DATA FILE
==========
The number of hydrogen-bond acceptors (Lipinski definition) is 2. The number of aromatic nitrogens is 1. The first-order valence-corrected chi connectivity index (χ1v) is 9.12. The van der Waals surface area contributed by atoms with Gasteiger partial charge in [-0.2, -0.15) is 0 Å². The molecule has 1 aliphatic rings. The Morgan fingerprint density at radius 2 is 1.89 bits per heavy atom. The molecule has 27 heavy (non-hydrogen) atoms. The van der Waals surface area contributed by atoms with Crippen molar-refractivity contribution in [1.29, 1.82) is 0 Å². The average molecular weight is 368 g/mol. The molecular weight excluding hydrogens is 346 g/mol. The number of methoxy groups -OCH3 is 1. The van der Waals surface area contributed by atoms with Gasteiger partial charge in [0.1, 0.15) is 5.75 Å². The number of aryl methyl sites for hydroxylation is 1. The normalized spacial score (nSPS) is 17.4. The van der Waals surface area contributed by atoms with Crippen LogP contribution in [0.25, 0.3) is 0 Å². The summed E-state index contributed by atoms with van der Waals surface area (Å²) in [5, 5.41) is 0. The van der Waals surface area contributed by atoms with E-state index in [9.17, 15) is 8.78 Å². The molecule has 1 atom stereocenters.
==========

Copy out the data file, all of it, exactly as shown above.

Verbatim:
The number of hydrogen-bond acceptors (Lipinski definition) is 2. The number of aromatic nitrogens is 1. The first-order valence-corrected chi connectivity index (χ1v) is 9.12. The van der Waals surface area contributed by atoms with Gasteiger partial charge in [-0.2, -0.15) is 0 Å². The molecule has 1 aliphatic rings. The Morgan fingerprint density at radius 2 is 1.89 bits per heavy atom. The molecule has 27 heavy (non-hydrogen) atoms. The van der Waals surface area contributed by atoms with Crippen molar-refractivity contribution in [1.29, 1.82) is 0 Å². The average molecular weight is 368 g/mol. The molecular weight excluding hydrogens is 346 g/mol. The number of methoxy groups -OCH3 is 1. The van der Waals surface area contributed by atoms with Gasteiger partial charge in [0.1, 0.15) is 5.75 Å². The number of aryl methyl sites for hydroxylation is 1. The normalized spacial score (nSPS) is 17.4. The van der Waals surface area contributed by atoms with Crippen LogP contribution in [0.25, 0.3) is 0 Å². The summed E-state index contributed by atoms with van der Waals surface area (Å²) in [5, 5.41) is 0. The van der Waals surface area contributed by atoms with E-state index in [9.17, 15) is 8.78 Å². The molecule has 1 atom stereocenters.